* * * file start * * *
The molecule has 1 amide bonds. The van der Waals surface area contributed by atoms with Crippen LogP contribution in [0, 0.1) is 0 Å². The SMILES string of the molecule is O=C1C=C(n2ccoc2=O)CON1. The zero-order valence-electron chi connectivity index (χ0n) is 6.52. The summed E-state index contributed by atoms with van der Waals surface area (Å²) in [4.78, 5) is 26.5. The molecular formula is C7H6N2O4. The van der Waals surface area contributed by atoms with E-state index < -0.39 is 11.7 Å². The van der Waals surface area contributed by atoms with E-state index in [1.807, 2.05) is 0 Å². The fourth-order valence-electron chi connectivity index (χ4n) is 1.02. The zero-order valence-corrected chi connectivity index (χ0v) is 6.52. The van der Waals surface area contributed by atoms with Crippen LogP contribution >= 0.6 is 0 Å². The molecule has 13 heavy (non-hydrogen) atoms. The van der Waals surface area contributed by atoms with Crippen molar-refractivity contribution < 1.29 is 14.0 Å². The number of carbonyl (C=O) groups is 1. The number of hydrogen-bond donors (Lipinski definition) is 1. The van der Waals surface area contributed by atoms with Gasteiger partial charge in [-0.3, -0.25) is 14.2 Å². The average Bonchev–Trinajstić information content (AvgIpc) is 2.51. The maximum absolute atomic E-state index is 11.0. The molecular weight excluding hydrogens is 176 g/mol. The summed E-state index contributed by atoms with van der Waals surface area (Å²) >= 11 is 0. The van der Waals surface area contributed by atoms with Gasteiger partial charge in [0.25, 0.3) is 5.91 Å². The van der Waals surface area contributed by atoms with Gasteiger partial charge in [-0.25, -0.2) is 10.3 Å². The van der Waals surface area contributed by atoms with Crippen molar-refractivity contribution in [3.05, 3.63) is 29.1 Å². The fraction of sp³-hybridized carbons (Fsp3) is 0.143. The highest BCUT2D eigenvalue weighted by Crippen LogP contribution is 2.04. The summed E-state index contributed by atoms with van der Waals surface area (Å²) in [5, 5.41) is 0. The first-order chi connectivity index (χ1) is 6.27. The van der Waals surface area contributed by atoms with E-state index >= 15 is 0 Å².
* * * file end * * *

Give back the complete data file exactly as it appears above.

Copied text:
The molecule has 1 amide bonds. The van der Waals surface area contributed by atoms with Crippen LogP contribution in [0, 0.1) is 0 Å². The SMILES string of the molecule is O=C1C=C(n2ccoc2=O)CON1. The zero-order valence-electron chi connectivity index (χ0n) is 6.52. The summed E-state index contributed by atoms with van der Waals surface area (Å²) in [4.78, 5) is 26.5. The molecular formula is C7H6N2O4. The van der Waals surface area contributed by atoms with E-state index < -0.39 is 11.7 Å². The van der Waals surface area contributed by atoms with E-state index in [1.807, 2.05) is 0 Å². The fourth-order valence-electron chi connectivity index (χ4n) is 1.02. The zero-order valence-corrected chi connectivity index (χ0v) is 6.52. The van der Waals surface area contributed by atoms with Crippen LogP contribution >= 0.6 is 0 Å². The molecule has 13 heavy (non-hydrogen) atoms. The van der Waals surface area contributed by atoms with Crippen molar-refractivity contribution < 1.29 is 14.0 Å². The number of carbonyl (C=O) groups is 1. The number of hydrogen-bond donors (Lipinski definition) is 1. The van der Waals surface area contributed by atoms with Gasteiger partial charge in [-0.3, -0.25) is 14.2 Å². The average Bonchev–Trinajstić information content (AvgIpc) is 2.51. The maximum absolute atomic E-state index is 11.0. The molecular weight excluding hydrogens is 176 g/mol. The summed E-state index contributed by atoms with van der Waals surface area (Å²) >= 11 is 0. The van der Waals surface area contributed by atoms with Gasteiger partial charge in [0.25, 0.3) is 5.91 Å². The van der Waals surface area contributed by atoms with Gasteiger partial charge in [-0.25, -0.2) is 10.3 Å². The van der Waals surface area contributed by atoms with Crippen molar-refractivity contribution in [3.05, 3.63) is 29.1 Å². The fraction of sp³-hybridized carbons (Fsp3) is 0.143. The highest BCUT2D eigenvalue weighted by Crippen LogP contribution is 2.04. The summed E-state index contributed by atoms with van der Waals surface area (Å²) in [5, 5.41) is 0. The first-order chi connectivity index (χ1) is 6.27. The van der Waals surface area contributed by atoms with E-state index >= 15 is 0 Å².